A little over a week ago I lost my monastery keys. For days I have searched high and low, traced and retraced my steps, checked pockets, rummaged through drawers, befriended St. Anthony, looked in unlikely spots, and repeatedly asked other Sisters “have you seen my keys?” I have grown weary of asking, and I’m sure they’ve grown weary of being asked. I’ve grown weary of saying “It has three keys and a Benedictine medal.” I’ve grown weary of borrowing keys for my evening walk. But I have not grown weary of searching. The hunt has gone on with sustained attention and undaunted zeal.
With lost keys on my mind, I had to smile when I read the Gospel reading for this coming Sunday. Luke 15: 1-32 tells the story of lost sheep, lost coins, and a lost son. It tells of the undaunted search and the joy of the find. As I have spent time in lectio divina (sacred reading) with this passage all I’ve been able to think about are my lost keys. I have imagined my joy at finding them, and have imagined the exponentially greater joy of a Father at the return of a child, of God at the return of a lost soul.
This afternoon – at last – I found my keys in a spot that was both highly improbable yet somehow utterly logical. My heart leapt when I saw them, and I immediately imagined the infinitely greater joy of our Shepherd when the stray sheep is found and the flock is again united and whole.
The effort and attention I devoted to searching for lost keys this week was like a deep well of reflection, especially in light of the reading from Luke… Am I searching for the things of God with the same zeal as I have searched for my keys? Am I embodying St. Benedict’s “good zeal” in service to my Sisters and others? In what ways might I have wondered afar and am lost? Is my attention ‘missing in action’ during prayer? And over what does my heart rejoice? A good examination of conscience on so many fronts…all from a set of lost keys and the ever alive and enlivening Word of God.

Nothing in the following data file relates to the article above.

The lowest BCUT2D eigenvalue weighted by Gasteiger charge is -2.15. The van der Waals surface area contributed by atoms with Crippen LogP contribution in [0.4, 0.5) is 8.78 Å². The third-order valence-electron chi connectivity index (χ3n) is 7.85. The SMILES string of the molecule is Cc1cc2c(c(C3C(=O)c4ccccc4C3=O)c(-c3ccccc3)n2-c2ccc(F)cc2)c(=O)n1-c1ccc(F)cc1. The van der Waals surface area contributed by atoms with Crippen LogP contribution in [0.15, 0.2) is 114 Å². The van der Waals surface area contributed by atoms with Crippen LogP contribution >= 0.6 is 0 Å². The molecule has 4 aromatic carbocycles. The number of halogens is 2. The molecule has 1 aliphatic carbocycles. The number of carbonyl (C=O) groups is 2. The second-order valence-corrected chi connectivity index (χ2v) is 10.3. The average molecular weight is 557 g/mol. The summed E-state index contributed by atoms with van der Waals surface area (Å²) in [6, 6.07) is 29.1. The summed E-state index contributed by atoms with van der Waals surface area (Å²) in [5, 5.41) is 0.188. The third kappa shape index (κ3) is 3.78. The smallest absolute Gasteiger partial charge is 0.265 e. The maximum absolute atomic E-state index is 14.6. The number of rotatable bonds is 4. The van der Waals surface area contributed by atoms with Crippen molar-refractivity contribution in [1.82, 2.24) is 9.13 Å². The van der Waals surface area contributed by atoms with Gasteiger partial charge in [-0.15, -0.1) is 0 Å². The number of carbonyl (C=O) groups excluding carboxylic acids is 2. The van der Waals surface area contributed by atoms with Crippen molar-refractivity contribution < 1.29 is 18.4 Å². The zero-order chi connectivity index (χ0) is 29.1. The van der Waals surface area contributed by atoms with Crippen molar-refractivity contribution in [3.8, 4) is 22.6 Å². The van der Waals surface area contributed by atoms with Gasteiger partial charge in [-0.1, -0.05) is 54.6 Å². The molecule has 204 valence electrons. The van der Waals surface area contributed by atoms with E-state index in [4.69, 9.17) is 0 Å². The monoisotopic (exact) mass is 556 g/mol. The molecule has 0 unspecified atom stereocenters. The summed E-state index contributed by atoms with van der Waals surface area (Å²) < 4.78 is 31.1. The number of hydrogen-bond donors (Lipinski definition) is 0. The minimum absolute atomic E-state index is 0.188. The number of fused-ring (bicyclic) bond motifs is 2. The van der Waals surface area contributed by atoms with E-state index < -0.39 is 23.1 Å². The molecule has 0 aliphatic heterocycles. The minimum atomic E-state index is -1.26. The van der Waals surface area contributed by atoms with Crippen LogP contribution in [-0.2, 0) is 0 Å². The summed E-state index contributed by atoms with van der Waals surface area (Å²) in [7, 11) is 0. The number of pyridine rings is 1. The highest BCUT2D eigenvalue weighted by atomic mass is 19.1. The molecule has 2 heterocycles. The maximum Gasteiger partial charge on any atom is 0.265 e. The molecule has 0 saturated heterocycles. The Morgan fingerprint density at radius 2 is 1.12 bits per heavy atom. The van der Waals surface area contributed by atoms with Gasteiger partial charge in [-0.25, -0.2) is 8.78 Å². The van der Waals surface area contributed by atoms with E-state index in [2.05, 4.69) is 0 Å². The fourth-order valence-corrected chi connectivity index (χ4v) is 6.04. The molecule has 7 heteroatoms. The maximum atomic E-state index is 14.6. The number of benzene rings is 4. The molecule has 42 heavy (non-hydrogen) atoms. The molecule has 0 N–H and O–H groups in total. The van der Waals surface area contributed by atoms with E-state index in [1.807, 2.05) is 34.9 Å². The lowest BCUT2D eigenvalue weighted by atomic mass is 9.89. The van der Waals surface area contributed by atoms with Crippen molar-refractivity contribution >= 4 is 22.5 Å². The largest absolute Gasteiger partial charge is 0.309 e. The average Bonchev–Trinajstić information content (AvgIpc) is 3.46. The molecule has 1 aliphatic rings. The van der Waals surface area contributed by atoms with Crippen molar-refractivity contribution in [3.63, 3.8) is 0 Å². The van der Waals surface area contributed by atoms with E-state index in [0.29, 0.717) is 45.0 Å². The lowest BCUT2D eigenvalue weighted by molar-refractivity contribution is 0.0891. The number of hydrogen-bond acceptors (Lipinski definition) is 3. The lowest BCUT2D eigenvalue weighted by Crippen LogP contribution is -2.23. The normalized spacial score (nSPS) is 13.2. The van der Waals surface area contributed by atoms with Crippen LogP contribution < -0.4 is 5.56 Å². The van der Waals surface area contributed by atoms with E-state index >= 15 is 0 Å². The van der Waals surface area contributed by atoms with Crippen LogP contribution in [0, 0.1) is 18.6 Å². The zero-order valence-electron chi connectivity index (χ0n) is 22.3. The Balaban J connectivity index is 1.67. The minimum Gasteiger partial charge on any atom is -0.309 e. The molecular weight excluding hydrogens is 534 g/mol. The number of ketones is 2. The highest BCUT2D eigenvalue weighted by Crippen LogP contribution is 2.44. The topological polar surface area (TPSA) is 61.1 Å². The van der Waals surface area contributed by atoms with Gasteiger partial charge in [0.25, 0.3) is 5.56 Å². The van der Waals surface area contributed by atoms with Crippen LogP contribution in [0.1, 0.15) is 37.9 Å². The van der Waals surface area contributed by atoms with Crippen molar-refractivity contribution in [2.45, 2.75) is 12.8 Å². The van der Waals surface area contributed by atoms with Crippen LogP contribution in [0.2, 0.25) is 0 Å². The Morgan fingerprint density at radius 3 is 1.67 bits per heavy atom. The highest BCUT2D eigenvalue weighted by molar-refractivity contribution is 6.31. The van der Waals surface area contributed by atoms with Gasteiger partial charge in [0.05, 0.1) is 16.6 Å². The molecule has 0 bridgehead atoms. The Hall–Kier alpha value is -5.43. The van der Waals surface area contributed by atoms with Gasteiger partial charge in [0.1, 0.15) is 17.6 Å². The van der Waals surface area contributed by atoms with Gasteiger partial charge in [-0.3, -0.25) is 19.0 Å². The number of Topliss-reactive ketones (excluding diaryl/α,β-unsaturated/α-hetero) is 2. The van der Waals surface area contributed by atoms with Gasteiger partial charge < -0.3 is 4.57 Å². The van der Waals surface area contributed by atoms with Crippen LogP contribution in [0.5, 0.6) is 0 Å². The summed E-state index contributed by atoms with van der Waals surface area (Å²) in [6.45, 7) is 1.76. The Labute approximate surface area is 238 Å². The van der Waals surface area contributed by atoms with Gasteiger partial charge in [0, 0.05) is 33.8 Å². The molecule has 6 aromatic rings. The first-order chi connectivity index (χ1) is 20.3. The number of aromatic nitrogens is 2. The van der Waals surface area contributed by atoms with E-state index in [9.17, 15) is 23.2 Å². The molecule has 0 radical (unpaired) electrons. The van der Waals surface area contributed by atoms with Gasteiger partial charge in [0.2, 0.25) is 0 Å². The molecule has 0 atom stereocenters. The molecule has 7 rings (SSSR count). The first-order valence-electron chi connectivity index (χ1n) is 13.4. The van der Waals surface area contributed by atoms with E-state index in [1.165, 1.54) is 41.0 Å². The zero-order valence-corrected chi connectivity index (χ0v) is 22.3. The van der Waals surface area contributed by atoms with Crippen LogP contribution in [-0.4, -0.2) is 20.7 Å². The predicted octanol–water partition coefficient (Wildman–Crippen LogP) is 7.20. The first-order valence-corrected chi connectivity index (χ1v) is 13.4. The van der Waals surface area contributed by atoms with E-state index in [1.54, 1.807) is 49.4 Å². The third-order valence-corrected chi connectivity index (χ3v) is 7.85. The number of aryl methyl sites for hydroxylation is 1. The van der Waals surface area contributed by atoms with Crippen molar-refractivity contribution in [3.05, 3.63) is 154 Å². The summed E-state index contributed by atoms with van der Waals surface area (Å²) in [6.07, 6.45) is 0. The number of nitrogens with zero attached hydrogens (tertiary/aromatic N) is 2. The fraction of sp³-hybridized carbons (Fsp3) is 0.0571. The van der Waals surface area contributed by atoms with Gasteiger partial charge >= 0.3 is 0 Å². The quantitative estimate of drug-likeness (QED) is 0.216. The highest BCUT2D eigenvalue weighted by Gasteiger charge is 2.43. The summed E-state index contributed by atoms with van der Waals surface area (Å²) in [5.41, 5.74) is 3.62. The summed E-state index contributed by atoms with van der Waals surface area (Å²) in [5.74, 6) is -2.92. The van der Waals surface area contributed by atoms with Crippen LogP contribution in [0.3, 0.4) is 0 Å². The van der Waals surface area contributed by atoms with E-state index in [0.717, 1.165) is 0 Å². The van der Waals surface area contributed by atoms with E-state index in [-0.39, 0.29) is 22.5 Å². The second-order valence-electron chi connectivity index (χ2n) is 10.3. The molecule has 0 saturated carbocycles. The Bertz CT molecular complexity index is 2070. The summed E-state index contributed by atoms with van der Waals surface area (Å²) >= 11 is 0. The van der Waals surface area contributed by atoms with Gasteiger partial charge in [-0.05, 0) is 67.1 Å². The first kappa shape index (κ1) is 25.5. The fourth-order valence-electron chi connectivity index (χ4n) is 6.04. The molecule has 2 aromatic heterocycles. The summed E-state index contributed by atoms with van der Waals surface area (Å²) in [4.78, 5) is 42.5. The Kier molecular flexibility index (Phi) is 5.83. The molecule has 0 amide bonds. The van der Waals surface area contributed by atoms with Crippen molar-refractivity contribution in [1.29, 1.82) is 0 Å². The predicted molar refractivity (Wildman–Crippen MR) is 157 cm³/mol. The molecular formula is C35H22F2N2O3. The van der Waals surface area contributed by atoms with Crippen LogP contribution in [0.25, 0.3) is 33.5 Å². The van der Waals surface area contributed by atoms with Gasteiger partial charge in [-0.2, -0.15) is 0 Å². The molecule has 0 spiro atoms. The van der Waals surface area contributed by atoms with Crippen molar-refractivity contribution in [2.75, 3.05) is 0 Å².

Postscript: So what does a Sister keep on her key ring? It depends on the Sister and her particular needs. I have a key to the monastery and two Retreat Center keys. Why no car key? I don’t own a car. Through my monastic vows I am committed to common ownership, and when I need to use a car I sign one out and pick up keys from a central location. A Sister whose ministry requires routine use of a car has a car assigned to her, but she does not own it. Perhaps someday I’ll blog about monastery cars, or about St. Benedict’s chapter on Monks and Private Ownership… But for now I am going to take a walk, and let myself back in the door with these newly found keys!